The School Newspaper of Winston Churchill High School.

The Observer

The School Newspaper of Winston Churchill High School.

The Observer

The School Newspaper of Winston Churchill High School.

The Observer

Chickens remind local family of a distant past

Students walking into school at sunrise need not worry. No, you are not going crazy. You did just hear a rooster crow. Look no farther than the Pham residence, a home on Gainsborough Road across from CHS with four egg-producing hens and a rooster.

An unusual sight in the middle of Potomac, the chickens joined Dung Pham, Jessica Tran and their three children, Richard, Hieu and Anphu last Father’s Day.

“The kids’ uncle came over with five chickens and told us to take care of them,” Dung said. “I had no materials and had to go to Home Depot to pick up supplies.”

To understand the meaning of the gift, it is essential to reflect on Jessica and Dung’s past.

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Dung and Jessica were born in Vietnam. Dung’s father was imprisoned for working for an American company. In 1975, after the fall of Saigon, Dung was forced to move to the countryside by communist forces. There, he spent time with chickens while his family worked a farm. Now they remind him of his childhood.

“How many times in the city do you hear a rooster crow?” Dung said. “I think it’s nicer than a dog’s bark.”

The family initially was unsure whether owning the young chicks was legal in suburban Potomac. As the chicks grew up, it became apparent that one of them was a rooster, adding to their concerns about noise and neighbors.

“The law allows only six chickens,” Dung said. “I don’t think the neighbors around here mind.”

Senior Gabe Snider, who also parks in the Pham’s driveway, was surprised when he first heard the rooster.

According to Snider, when he first the rooster he was confused. He asked the people around him: “Is that a rooster? Is that your phone?”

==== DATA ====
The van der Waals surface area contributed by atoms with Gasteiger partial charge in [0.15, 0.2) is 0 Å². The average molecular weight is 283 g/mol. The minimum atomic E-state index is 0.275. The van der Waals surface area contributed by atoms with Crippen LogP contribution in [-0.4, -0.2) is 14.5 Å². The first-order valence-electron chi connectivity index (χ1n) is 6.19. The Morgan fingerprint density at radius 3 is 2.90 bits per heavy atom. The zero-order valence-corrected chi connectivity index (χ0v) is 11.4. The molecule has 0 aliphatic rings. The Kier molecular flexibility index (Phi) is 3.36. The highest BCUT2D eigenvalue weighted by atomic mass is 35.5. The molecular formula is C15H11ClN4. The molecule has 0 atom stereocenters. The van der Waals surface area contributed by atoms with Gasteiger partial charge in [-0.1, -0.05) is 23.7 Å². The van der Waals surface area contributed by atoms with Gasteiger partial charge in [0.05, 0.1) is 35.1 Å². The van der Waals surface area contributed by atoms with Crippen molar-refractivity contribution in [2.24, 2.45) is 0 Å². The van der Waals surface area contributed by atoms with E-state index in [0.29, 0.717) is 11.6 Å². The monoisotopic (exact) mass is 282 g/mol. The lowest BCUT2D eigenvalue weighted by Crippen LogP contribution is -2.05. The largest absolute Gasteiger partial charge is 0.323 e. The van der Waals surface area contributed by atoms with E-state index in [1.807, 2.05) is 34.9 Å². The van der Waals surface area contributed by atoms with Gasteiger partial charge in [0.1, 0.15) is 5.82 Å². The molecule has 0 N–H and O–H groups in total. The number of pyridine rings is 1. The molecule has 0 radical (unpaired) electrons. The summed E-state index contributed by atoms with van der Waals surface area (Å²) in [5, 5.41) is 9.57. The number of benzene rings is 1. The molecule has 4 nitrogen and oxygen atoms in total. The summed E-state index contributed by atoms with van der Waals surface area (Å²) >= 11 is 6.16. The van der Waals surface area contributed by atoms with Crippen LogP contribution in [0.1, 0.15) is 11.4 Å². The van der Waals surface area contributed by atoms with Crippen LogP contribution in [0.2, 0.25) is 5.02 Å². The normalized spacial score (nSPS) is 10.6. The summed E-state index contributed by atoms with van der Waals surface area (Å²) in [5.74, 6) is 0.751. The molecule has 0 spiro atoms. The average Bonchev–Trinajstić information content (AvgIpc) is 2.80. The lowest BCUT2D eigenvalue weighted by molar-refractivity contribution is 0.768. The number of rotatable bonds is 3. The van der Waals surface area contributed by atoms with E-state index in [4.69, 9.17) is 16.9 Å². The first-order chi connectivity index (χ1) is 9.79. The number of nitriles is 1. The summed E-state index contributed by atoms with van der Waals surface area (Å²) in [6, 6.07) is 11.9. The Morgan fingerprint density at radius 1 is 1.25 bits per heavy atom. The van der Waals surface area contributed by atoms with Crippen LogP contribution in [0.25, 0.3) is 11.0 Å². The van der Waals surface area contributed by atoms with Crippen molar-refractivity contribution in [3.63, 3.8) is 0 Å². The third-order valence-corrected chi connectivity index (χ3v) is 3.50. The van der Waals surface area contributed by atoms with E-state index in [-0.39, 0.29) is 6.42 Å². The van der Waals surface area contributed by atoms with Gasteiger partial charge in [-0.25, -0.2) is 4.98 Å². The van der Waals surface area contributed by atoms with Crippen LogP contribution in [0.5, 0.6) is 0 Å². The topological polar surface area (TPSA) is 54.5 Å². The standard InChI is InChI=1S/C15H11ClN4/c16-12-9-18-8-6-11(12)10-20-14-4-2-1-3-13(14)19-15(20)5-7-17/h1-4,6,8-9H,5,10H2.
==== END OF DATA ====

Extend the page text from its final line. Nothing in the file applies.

In addition to five chickens, the Pham’s have a parakeet, a cockatoo and a turtle. The two youngest boys, Hieu and Anphu, learn responsibility from looking after their pets.

“I have to clean their cages,” Hieu said. “I get to be with pets; it’s nice.”

After a few accidents when chickens escaped and a visit by the police for a rooster crossing the road, county inspectors came by to check on the chickens’ environment. While they used to roam around the backyard, they are now fenced into a pen.

Jessica and Dung found each other through total coincidence relating to their shared heritage.

“I’m originally from the same neighborhood as my husband in Vietnam,” Jessica said. “I played piano for the church on New Hampshire Avenue. I went to a church in Philadelphia to play and met my husband there.”

After meeting, the couple moved to Michigan, then to Chicago before settling back in Potomac, where most of Jessica’s family lives.

The family rents out parking spaces to CHS students with cars and also has a salon business in the basement.

“I love the family,” junior Kristen Miller said. “They always wave to me when I see them and ask how my day was, and they are very helpful with the parking.”

Dung, Jessica and their kids have roots in the region, and are attached to
Montgomery County and CHS beyond just owning a rooster.

“I graduated from UMD and had a job in computer information systems,” Jessica said. “I started the salon at home so I could work and spend time with the kids.”

Hieu and Anphu, although now only in elementary school, plan on attending CHS.

“We moved here because we know how great Churchill is,” Jessica said.

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Chickens remind local family of a distant past